Первый слайд презентации: Medical academy named after S.I Georgievsky of vamadsky CFU
Department of medical biology Scientific Leader NAME – sinchan Poojary puttu GROUP NUM– 193-A Phd.SVETLANA SMIRNOVA “Population as the basic unit of evolution Characteristics of population ”
“In biology, a population is all the organisms of the same group or species who live in a particular geographical area and are capable of interbreeding.   The area of a sexual population is the area where inter-breeding is possible between any pair within the area and more probable than cross-breeding with individuals from other areas”
The difference of morphological characteristics and population structure Morphological Characteristics A group of organism sharing a unique collection Of structural and functional charcterstic
Characteristics of Population Ecology A population is all of one kind of species residing in a particular location. Population size represents the total number of individuals in a habitat. Population density refers to how many individuals reside in a particular area.
GENETIC CHARACTERISTICS OF A POPULATION Evolution and selection affect the genetic structure of populations. Heredity laws, new mutations, natural and artificial selection and a number of other phenomena are characterized by exceptional complexity of the reproductive conditions of entire populations.
POPULATION AS THE BASIC UNIT OF EVOLUTION According to evolutionary theory, every organism from humans to beetles to plants to bacteria share a common ancestor. Millions of years of evolutionary pressure caused some organisms to died while others survived, leaving earth with the diverse life forms we have today. Within this diversity is unity; for example, all organisms are composed of cells and use DNA. The theory of evolution gives us a unifying theory to explain the similarities and differences within life’s organisms and processes.
In biology, evolution is the change in the characteristics of a species over several generations and relies on the process of natural selection. The theory of evolution is based on the idea that all species ? are related and gradually change over time.
Population and Evolutionary Genetics - The theory of evolution gives us a unifying theory to explain the similarities and differences within life’s organisms and processes. Populations (or gene pools ) evolve as gene frequencies change; individual organisms cannot evolve. Variation in populations is determined by the genes present in the population’s gene pool, which may be directly altered by mutation. Natural selection is the gradual process that increases the frequency of advantageous inherited traits (allowing it to survive and reproduce) and decreases the frequency of detrimental inherited traits within a population. A population’s genetic makeup can also be affected by random chance events like genetic drift, or when genes are inherited together in genetic hitchhiking.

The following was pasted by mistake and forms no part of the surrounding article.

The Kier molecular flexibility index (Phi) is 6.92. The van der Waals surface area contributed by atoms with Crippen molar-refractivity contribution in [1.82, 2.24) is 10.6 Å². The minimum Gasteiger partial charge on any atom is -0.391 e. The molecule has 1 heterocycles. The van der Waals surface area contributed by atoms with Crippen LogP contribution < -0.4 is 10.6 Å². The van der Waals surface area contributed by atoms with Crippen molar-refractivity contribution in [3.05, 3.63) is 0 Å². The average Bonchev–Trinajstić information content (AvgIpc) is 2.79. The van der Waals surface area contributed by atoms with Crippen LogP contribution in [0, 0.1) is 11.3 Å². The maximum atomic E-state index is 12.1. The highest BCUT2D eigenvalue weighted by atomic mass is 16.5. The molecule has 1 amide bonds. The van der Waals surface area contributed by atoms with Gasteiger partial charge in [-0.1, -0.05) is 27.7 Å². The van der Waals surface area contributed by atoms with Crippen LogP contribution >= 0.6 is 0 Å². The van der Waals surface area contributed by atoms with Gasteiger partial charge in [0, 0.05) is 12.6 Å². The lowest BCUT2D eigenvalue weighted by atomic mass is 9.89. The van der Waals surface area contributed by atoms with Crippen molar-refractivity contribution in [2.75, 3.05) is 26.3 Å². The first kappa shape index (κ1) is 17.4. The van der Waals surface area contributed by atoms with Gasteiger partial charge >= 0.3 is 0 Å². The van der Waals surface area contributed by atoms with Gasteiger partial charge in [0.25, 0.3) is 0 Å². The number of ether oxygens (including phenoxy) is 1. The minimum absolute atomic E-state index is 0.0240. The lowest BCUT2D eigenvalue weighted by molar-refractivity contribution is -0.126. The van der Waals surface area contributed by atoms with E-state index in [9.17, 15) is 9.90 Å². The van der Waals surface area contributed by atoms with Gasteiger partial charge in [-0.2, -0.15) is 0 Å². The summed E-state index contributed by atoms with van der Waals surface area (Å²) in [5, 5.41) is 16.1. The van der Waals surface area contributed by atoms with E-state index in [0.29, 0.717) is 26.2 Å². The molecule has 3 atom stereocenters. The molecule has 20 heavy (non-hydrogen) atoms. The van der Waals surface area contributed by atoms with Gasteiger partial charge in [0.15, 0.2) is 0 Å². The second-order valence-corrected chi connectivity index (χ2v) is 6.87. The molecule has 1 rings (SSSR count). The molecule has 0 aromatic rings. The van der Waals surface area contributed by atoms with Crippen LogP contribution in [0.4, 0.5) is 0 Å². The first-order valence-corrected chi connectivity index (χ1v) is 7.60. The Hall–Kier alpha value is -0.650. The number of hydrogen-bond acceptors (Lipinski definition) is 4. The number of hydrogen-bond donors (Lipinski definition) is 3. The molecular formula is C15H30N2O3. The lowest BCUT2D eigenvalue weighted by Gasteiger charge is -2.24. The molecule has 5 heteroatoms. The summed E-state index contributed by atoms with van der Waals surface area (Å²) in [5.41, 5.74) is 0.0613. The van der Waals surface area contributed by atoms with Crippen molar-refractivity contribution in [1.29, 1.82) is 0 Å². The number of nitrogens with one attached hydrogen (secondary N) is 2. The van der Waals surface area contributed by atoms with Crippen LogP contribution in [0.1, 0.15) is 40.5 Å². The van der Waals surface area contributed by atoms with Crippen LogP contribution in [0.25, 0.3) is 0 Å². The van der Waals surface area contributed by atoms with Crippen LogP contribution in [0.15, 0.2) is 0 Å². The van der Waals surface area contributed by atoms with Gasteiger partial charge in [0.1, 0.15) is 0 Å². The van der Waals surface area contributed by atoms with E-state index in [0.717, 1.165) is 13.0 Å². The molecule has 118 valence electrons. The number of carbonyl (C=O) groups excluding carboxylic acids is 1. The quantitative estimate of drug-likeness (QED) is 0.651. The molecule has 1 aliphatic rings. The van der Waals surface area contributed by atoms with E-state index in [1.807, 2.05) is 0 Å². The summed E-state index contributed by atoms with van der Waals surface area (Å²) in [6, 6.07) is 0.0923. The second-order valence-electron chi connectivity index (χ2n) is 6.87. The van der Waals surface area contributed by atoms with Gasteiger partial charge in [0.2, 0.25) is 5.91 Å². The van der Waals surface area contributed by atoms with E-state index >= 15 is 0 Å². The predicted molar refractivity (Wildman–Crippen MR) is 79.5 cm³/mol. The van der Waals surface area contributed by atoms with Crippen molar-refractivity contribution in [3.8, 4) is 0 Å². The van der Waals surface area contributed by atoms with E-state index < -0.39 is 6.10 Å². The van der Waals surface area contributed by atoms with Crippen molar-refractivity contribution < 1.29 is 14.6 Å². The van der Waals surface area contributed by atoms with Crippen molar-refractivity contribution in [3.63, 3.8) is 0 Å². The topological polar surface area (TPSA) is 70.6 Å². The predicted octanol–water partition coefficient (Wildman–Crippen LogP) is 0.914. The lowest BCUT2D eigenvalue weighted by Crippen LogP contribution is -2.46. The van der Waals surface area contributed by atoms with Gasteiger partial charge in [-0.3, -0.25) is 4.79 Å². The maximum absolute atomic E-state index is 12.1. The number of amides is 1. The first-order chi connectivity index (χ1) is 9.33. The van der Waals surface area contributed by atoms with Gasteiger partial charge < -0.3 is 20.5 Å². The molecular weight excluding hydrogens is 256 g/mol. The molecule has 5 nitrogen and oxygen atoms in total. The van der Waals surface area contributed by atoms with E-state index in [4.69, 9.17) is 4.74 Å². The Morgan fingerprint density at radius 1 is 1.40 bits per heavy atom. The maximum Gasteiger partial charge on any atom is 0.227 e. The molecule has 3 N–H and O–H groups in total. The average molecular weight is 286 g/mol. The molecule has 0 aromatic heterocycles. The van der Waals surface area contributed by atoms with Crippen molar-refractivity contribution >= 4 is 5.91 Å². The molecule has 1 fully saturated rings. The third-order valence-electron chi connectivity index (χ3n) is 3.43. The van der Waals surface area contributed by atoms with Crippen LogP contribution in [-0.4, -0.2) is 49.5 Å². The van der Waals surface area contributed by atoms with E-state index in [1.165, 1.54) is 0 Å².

In population genetics, the Hardy–Weinberg principle, also known as the Hardy–Weinberg equilibrium, model, theorem, or law, states that allele and genotype frequencies in a population will remain constant from generation to generation in the absence of other evolutionary influences. HARDY-WEINBERG PRINCIPLE
Population size and the rate of evolution Does evolution proceed faster in larger or smaller populations? The relationship between effective population size (Ne) and the rate of evolution has consequences for our ability to understand and interpret genomic variation, and is central to many aspects of evolution and ecology. Many factors affect the relationship between Ne and the rate of evolution, and recent theoretical and empirical studies have shown some surprising and sometimes counterintuitive results. Some mechanisms tend to make the relationship positive, others negative, and they can act simultaneously. The relationship also depends on whether one is interested in the rate of neutral, adaptive, or deleterious evolution. Here, we synthesize theoretical and empirical approaches to understand ding the relationship and highlight areas that remain poorly understood. Does population size limit evolution? Do small populations evolve faster or slower than large populations? When and why does population size limit adaptation? Answering these questions is important for understanding present-day diversity and the evolutionary past and future of life on Earth [
Environmental change and isolation of groups of organisms play an important role in evolution.... Isolation means that organisms of the same species are separated, and happens when there is something between the organisms that they can't cross. Organisms become isolated as a result of environmental change. isolation in evolution
In population genetics, gene flow (also known as gene migration or allele flow) is the transfer of genetic variation from one population to another. If the rate of gene flow is high enough, then two populations are considered to have equivalent allele frequencies and therefore effectively be a single population. Gene flow in evolution